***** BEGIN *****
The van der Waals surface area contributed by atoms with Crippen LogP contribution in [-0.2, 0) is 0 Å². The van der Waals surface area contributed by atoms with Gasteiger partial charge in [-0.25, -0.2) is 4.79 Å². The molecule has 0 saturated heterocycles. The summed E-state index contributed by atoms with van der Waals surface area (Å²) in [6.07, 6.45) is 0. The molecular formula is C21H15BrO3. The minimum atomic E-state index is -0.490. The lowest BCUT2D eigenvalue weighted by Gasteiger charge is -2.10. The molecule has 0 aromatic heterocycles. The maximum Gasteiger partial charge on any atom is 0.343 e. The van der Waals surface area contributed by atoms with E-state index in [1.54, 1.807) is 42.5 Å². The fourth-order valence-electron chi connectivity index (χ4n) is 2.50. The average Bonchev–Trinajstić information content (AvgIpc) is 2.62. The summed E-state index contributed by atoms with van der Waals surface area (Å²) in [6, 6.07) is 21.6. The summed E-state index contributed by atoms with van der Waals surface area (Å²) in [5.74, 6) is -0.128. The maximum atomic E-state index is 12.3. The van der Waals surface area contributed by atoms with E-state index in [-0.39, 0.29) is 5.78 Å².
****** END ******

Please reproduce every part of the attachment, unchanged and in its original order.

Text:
The van der Waals surface area contributed by atoms with Crippen LogP contribution in [-0.2, 0) is 0 Å². The van der Waals surface area contributed by atoms with Gasteiger partial charge in [-0.25, -0.2) is 4.79 Å². The molecule has 0 saturated heterocycles. The summed E-state index contributed by atoms with van der Waals surface area (Å²) in [6.07, 6.45) is 0. The molecular formula is C21H15BrO3. The minimum atomic E-state index is -0.490. The lowest BCUT2D eigenvalue weighted by Gasteiger charge is -2.10. The molecule has 0 aromatic heterocycles. The maximum Gasteiger partial charge on any atom is 0.343 e. The van der Waals surface area contributed by atoms with E-state index in [1.54, 1.807) is 42.5 Å². The fourth-order valence-electron chi connectivity index (χ4n) is 2.50. The average Bonchev–Trinajstić information content (AvgIpc) is 2.62. The summed E-state index contributed by atoms with van der Waals surface area (Å²) in [6, 6.07) is 21.6. The summed E-state index contributed by atoms with van der Waals surface area (Å²) in [5.74, 6) is -0.128. The maximum atomic E-state index is 12.3. The van der Waals surface area contributed by atoms with E-state index in [-0.39, 0.29) is 5.78 Å².